A Georgia father was charged with murder for leaving his toddler in a hot car. The state Supreme Court just overturned that ruling. Here’s how we got here
Since then, the twists and turns in the case surrounding Cooper’s father, Justin Ross Harris, who left the toddler in the car for seven hours, have garnered national attention.
It was also revealed that Harris was sexting multiple women — some of whom were underage at the time — while his son was trapped in the vehicle, according to testimony from an investigator.
Summer 2014: Toddler dies and explicit messages surface
On June 18, 2014, Harris strapped Cooper into his rear-facing car seat and drove from his family’s home to a nearby Chick-fil-A.
Instead of dropping his son off at day care afterward, he went to work at Home Depot, where he was a web designer. He parked and went inside, leaving Cooper strapped in the car for the next seven hours.
Harris stopped by the car early that afternoon, purportedly to put away some light bulbs he had purchased. But it wasn’t until that afternoon, while he was driving to a nearby movie theater, that Harris claimed to notice his son was still in the car. He pulled into a shopping center parking lot, pulling the child’s body from the SUV.
Records show that the mercury topped 92 degrees that day, and police say the temperature was 88 degrees when the boy was pronounced dead in a parking lot not far from his father’s workplace.
“Justin stated that he was fearful that this could happen,” the warrant read.
Investigators also found Harris went by a different name on social media sites and was messaging multiple women — some underage — while his son was dying in the car. Some of the messages were explicit, Stoddard said, and included nude images.
By September 2014, Harris was indicted by a grand jury on eight counts, including malice murder and two counts of felony murder.
The other five charges against Harris included: first-degree cruelty to children, second-degree cruelty to children, criminal attempt to commit a felony (sexual exploitation of a minor) and two counts of dissemination of harmful material to minors.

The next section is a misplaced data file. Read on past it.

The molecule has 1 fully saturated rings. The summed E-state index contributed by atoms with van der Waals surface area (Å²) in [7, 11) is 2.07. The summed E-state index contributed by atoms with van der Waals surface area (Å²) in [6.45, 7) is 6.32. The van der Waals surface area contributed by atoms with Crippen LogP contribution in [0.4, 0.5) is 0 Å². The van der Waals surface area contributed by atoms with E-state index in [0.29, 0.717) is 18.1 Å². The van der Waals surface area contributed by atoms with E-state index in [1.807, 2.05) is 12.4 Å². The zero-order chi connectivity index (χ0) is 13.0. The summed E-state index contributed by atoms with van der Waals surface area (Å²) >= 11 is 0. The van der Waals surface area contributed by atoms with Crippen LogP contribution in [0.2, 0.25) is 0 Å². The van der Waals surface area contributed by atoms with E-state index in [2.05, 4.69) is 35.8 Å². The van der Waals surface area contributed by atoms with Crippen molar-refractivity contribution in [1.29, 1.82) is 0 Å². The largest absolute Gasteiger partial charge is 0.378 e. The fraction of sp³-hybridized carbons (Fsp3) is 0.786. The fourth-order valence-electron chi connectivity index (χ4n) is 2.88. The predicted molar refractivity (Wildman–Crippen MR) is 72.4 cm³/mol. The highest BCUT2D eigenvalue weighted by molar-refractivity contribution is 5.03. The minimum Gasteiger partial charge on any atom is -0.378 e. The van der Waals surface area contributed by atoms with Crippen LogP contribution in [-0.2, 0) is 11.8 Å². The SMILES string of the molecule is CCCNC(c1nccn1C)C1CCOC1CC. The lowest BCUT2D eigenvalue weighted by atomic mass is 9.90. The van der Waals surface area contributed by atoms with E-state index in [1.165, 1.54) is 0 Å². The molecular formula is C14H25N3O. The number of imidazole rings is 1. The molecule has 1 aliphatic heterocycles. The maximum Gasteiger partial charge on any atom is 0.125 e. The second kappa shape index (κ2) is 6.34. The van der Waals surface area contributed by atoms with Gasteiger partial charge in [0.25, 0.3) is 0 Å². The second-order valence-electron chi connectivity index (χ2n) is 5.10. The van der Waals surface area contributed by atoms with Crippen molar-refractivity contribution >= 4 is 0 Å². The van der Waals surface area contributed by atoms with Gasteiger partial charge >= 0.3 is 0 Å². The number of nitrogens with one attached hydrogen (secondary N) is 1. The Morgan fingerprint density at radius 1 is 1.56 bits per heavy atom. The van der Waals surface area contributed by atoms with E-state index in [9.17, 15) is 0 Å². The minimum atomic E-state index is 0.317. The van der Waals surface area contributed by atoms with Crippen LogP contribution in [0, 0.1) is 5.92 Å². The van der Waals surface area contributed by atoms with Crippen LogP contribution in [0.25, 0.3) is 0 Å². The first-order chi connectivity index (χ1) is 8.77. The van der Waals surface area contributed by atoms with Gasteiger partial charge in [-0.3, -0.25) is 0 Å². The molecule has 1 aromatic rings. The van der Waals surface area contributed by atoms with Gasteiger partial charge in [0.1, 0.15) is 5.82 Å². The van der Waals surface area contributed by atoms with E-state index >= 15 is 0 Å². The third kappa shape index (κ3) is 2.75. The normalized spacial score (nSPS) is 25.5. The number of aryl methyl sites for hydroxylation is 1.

Toddler’s mother asks for privacy in aftermath
At the time, Harris had been married to Leanna Harris. The two wed in May 2006.
She was never charged in connection with her son’s death.
“Am I angry with Ross?” she said at the time. “Absolutely not. It has never crossed my mind. Ross is and was and will be, if we have more children, a wonderful father. Ross is a wonderful daddy and leader for our household. Cooper meant the world to him.”
For the most part, Harris stood by her husband’s side throughout the entire eight years, which caught the attention of police in 2014.
For example, one detective testified that she asked her husband, “Did you say too much?” in a police interview room after he was arrested, and that she also insisted to employees at her son’s day care that “Ross must have left him in the car,” when they told her Cooper had not been dropped off that morning. Police also said both parents conducted Internet searches about how hot a car needed to be to kill a child.
Harris, through her attorney, would ultimately ask for privacy.
The only questions Zimmerman provided were:
- Prior to June 18, did you know that your husband would leave your son in that vehicle?